In November 2000, the need for patent law harmonization going beyond formalities led WIPO's Standing Committee on the Law of Patents (SCP), at its fourth session, to decide to initiate work on harmonization of substantive patent law with a view to concluding a Substantive Patent Law Treaty (SPLT). The SCP agreed to focus initially on a number of issues of direct relevance to the grant of patents, in particular, the definition of prior art, novelty, inventive step/non-obviousness, industrial applicability/utility, the drafting and interpretation of claims and the requirement of sufficient disclosure of the invention.
In May 2001 at its fifth session, the SCP considered a first draft of the SPLT, including draft Regulations and Practice Guidelines. At its sixth session in November 2001, the SCP revised the draft provisions, and agreed on an approach to establishing a seamless interface between the SPLT, the PLT and the Patent Cooperation Treaty (PCT). It also agreed to create a Working Group on Multiple Invention Disclosures and Complex Applications mandated, in particular, to work on the following issues: (i) unity of invention; (ii) the linking of claims; (iii) the number of claims; (iv) the requirement of "clear and concise" claims and (v) special procedures to treat complex applications, such as mega-applications or large sequence listings.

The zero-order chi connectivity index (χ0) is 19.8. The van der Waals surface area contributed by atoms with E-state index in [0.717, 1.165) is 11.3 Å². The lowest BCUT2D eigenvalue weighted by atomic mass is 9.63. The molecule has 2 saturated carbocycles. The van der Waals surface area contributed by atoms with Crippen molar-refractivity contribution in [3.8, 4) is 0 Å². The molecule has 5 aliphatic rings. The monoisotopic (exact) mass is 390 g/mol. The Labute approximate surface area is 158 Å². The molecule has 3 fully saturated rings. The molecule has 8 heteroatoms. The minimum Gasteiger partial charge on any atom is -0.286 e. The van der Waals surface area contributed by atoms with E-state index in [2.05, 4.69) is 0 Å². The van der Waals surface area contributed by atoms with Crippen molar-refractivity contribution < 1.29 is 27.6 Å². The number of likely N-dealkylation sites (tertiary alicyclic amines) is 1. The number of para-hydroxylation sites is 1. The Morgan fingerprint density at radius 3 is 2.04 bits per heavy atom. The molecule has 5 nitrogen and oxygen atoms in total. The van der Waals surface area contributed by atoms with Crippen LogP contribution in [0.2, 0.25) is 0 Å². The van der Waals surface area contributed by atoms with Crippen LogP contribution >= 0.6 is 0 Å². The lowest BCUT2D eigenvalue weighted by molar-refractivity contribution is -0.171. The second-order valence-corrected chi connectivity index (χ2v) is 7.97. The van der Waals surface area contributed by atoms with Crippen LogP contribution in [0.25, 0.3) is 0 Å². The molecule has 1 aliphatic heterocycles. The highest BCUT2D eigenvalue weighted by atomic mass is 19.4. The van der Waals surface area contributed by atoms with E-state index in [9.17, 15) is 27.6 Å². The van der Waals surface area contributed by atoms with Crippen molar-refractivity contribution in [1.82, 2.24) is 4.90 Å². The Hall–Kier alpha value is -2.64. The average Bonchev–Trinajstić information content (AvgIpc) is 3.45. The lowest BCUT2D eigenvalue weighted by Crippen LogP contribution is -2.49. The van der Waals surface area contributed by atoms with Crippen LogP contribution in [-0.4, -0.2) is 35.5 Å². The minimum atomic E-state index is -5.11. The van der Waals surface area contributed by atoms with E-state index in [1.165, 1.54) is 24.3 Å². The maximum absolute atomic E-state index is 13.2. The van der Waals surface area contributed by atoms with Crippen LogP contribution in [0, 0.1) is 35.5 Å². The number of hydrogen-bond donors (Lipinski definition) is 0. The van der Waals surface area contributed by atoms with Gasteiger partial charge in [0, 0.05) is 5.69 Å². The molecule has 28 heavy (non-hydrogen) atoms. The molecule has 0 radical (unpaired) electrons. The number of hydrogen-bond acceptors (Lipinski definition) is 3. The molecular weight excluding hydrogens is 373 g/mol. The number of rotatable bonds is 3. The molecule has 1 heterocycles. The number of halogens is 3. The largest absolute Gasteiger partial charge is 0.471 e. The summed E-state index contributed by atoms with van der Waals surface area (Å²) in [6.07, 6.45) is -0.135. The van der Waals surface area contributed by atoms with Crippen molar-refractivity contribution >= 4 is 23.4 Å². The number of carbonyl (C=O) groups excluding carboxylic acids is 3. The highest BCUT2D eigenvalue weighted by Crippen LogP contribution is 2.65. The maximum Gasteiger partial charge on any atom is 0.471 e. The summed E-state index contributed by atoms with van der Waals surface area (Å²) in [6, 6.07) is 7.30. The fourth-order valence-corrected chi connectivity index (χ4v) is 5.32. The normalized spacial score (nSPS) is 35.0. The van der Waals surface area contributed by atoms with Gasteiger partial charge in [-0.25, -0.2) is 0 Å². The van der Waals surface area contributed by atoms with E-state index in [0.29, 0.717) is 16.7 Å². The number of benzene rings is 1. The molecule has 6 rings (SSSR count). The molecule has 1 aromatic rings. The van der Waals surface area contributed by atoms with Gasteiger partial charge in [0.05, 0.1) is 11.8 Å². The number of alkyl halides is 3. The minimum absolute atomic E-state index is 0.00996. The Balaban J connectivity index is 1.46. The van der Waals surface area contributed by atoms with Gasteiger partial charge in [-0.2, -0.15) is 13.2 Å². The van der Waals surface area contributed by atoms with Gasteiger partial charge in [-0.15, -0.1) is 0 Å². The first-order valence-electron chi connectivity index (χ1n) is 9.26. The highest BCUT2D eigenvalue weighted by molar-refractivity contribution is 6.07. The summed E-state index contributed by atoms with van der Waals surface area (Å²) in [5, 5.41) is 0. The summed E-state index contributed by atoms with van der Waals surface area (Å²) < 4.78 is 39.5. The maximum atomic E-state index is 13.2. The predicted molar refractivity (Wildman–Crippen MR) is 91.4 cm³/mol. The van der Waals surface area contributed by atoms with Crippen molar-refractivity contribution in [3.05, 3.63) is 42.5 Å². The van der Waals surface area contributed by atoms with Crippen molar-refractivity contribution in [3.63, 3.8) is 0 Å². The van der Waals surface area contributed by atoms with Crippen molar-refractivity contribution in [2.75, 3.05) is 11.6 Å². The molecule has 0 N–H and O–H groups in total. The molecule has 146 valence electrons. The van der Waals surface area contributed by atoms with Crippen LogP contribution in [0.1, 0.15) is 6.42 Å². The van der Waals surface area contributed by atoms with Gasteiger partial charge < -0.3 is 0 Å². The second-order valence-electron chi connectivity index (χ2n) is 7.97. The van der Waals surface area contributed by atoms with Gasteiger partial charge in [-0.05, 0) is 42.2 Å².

During the subsequent sessions of the SCP the contents of the draft SPLT were progressively broadened. While the SCP agreed in principle on a number of issues, such as the scope of the SPLT and the right to a patent, some provisions, such as patentable subject matter or the grounds for refusal of a claimed invention, raised concerns about the available flexibility in respect of national policies, recognized under current international treaties.
Following these developments, at the tenth session of the SCP in 2004, the United States of America, Japan and the European Patent Office submitted a joint proposal designed to focus on an initial package of priority items including the definition of prior art, grace period, novelty and inventive step which was, in essence, submitted to the General Assemblies.
As no consensus was reached at the Assemblies, following the informal consultations held in 2005 in Casablanca, Morocco, the Director General submitted recommendations to the SCP. While delegations recognized the importance of the work of the SCP and emphasized that the work on patent law harmonization should progress taking into account the interests of all parties, they did not reach agreement as to the modalities and scope of the future work of the Committee.
As a result, the SPLT negotiations were put on hold in 2006. Further developments within the SCP can be consulted under the “History” of the SCP.